Black Friday is one of the biggest shopping days in North America, but this year is going to look a bit different. The world is still in the grip of a pandemic, meaning people are more likely to be glued to their computer screens than they will be stampeding through a big box store to get the hottest deal. There is also a good chance people will be starting before Black Friday arrives, both to ensure what they want is delivered in time and to increase the odds that it is in stock.
But while staying home and shopping online will keep people safe from COVID-19, it does open shoppers to more risks if they don’t know the ins and outs of adding items to a digital cart instead of a push one.
Among the hot items in any Black Friday sale is home electronics; to help people safely navigate the online shopping experience on the day after American Thanksgiving, here is some good advice:
Keep it Familiar — There is an uncountable number of websites out there in cyberspace wanting to sell you things. Many are legit. May more are not. A known retail brand is responsible with your personal information. A scammer would not be. Look for misspellings and be wary of domains that aren’t .com or .ca.
Be Secure — Check the URL and ensure the address begins with “HTTPS” with an icon of a padlock, probably to the left of the URL. The “S” at the end and the lock indicate it is a secure site that will protect your data – like your credit card number. If it is just an “HTTP” site, keep on scrolling. And while we are on security, make sure your antivirus protection is up to date, and do you shopping from home on you own secure wifi network. Never use your credit card when on a public wifi provider.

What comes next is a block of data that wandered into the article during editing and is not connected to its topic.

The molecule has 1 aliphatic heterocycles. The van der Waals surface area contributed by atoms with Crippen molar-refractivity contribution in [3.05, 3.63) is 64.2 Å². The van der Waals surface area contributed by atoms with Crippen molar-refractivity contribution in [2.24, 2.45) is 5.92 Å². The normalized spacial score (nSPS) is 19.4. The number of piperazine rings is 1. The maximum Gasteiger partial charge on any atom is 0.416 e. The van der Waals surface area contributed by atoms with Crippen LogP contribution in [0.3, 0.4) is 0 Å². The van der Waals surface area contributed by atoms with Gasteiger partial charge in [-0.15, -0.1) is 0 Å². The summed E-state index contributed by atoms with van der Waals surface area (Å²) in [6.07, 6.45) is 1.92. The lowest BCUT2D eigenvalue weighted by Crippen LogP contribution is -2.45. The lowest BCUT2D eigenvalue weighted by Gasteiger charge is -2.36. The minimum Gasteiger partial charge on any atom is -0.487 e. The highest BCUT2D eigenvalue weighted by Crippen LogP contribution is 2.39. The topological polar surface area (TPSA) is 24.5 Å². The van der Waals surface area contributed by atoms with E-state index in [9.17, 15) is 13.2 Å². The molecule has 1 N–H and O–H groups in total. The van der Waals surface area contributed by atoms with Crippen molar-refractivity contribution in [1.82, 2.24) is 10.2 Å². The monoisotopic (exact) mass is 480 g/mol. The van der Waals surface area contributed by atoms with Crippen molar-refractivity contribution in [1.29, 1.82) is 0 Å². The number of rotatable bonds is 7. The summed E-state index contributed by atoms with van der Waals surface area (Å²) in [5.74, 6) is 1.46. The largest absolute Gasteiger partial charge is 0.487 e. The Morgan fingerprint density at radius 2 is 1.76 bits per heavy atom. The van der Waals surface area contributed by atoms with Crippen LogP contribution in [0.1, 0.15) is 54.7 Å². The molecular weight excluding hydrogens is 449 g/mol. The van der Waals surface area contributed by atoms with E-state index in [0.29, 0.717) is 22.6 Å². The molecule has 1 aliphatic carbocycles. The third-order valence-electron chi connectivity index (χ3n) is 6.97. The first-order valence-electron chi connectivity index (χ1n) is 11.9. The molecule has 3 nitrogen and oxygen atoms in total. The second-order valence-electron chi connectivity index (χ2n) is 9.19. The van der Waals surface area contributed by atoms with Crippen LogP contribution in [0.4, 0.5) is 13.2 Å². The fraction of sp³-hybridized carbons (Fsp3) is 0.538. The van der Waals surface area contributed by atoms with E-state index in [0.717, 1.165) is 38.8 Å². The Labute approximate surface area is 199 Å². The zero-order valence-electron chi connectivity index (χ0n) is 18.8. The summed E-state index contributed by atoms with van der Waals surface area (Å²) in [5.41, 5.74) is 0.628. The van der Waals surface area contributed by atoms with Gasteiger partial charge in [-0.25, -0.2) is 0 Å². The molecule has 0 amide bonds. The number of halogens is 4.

Double Check the Seller — You may be on the website of an internationally renowned retail brand, but that doesn’t mean the item you are looking to buy is being sold by them. Several of the big retailers have a marketplace where third-party vendors can sell items among the inventory of the host store’s. Be wary and double check that you are buying something from the store you think are buying it from — most manufacturer websites will let you know where their products can be purchased. Most grey market material is not subject to warranty coverage.
Ask Questions — Online marketplaces, such as Amazon, give shoppers the opportunity to engage one-on-one with brands, manufacturers and other consumers. Do your research ahead of time and make sure you take advantage of the “Ask a Question” feature to ensure you are armed with all the information you need to make the most informed purchase to meet your needs — before shopping day.
Cross Reference with the Retailer — One of the challenges with these third-party vendors is that they often sell older models, US stock or something that is refurbished. And in each case, it is unlikely the manufacturer’s warranty is still valid. This is certainly a case where a deal that looks too good to be true likely is. To protect yourself against this, open the manufacturer’s website in a separate browser window and punch in the product number. This will tell you immediately if you are looking at a current Canadian model, and if it is covered by the manufacturer’s warranty.
Read Online Reviews — As you are buying online, you can’t actually see what the picture is like as you could in a bricks-and-mortar store, and there are no sales staff around to answer your questions. Pay close attention to what others say about picture quality and the spectrum of colours. Complaints about a lack of customer support can be an indication that the consumer purchased an older or refurbished model from a third party, rather than an actual customer service issue.
Be Prepared — In the week leading up to Black Friday, have look through digital or paper flyers to get an idea of what you may want to buy, and do your research ahead of time. Then when the deals open, you will be ready to jump in before inventories are depleted.
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